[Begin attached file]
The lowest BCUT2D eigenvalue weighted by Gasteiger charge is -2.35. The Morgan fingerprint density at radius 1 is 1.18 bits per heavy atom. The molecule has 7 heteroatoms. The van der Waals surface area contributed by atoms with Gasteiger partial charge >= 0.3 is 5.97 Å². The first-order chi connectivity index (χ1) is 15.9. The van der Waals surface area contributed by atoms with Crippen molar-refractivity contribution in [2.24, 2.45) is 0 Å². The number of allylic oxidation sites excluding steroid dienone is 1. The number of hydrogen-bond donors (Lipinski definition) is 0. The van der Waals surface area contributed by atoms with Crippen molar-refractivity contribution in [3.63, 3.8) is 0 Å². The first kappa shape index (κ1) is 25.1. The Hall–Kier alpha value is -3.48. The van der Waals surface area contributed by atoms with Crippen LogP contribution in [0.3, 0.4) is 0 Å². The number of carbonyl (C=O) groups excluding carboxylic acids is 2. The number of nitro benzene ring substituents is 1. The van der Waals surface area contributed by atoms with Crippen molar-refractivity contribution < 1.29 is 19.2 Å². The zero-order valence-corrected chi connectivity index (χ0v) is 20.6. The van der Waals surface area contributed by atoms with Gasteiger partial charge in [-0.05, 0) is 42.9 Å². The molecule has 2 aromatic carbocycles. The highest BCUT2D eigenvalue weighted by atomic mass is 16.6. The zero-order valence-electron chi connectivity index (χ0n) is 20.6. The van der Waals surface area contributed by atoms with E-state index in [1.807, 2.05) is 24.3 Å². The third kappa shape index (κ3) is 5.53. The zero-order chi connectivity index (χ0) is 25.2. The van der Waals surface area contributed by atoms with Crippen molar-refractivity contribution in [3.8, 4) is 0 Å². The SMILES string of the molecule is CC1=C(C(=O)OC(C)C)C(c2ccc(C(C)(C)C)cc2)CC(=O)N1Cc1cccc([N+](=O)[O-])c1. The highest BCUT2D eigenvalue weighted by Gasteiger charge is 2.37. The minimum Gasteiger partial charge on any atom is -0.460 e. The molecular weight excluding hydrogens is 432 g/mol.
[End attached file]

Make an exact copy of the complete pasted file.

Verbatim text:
The lowest BCUT2D eigenvalue weighted by Gasteiger charge is -2.35. The Morgan fingerprint density at radius 1 is 1.18 bits per heavy atom. The molecule has 7 heteroatoms. The van der Waals surface area contributed by atoms with Gasteiger partial charge >= 0.3 is 5.97 Å². The first-order chi connectivity index (χ1) is 15.9. The van der Waals surface area contributed by atoms with Crippen molar-refractivity contribution in [2.24, 2.45) is 0 Å². The number of allylic oxidation sites excluding steroid dienone is 1. The number of hydrogen-bond donors (Lipinski definition) is 0. The van der Waals surface area contributed by atoms with Crippen molar-refractivity contribution in [3.63, 3.8) is 0 Å². The first kappa shape index (κ1) is 25.1. The Hall–Kier alpha value is -3.48. The van der Waals surface area contributed by atoms with Crippen LogP contribution in [0.3, 0.4) is 0 Å². The number of carbonyl (C=O) groups excluding carboxylic acids is 2. The number of nitro benzene ring substituents is 1. The van der Waals surface area contributed by atoms with Crippen molar-refractivity contribution < 1.29 is 19.2 Å². The zero-order valence-corrected chi connectivity index (χ0v) is 20.6. The van der Waals surface area contributed by atoms with Gasteiger partial charge in [-0.05, 0) is 42.9 Å². The molecule has 2 aromatic carbocycles. The highest BCUT2D eigenvalue weighted by atomic mass is 16.6. The zero-order valence-electron chi connectivity index (χ0n) is 20.6. The van der Waals surface area contributed by atoms with E-state index in [1.807, 2.05) is 24.3 Å². The third kappa shape index (κ3) is 5.53. The zero-order chi connectivity index (χ0) is 25.2. The van der Waals surface area contributed by atoms with Crippen molar-refractivity contribution in [3.8, 4) is 0 Å². The SMILES string of the molecule is CC1=C(C(=O)OC(C)C)C(c2ccc(C(C)(C)C)cc2)CC(=O)N1Cc1cccc([N+](=O)[O-])c1. The highest BCUT2D eigenvalue weighted by Gasteiger charge is 2.37. The minimum Gasteiger partial charge on any atom is -0.460 e. The molecular weight excluding hydrogens is 432 g/mol.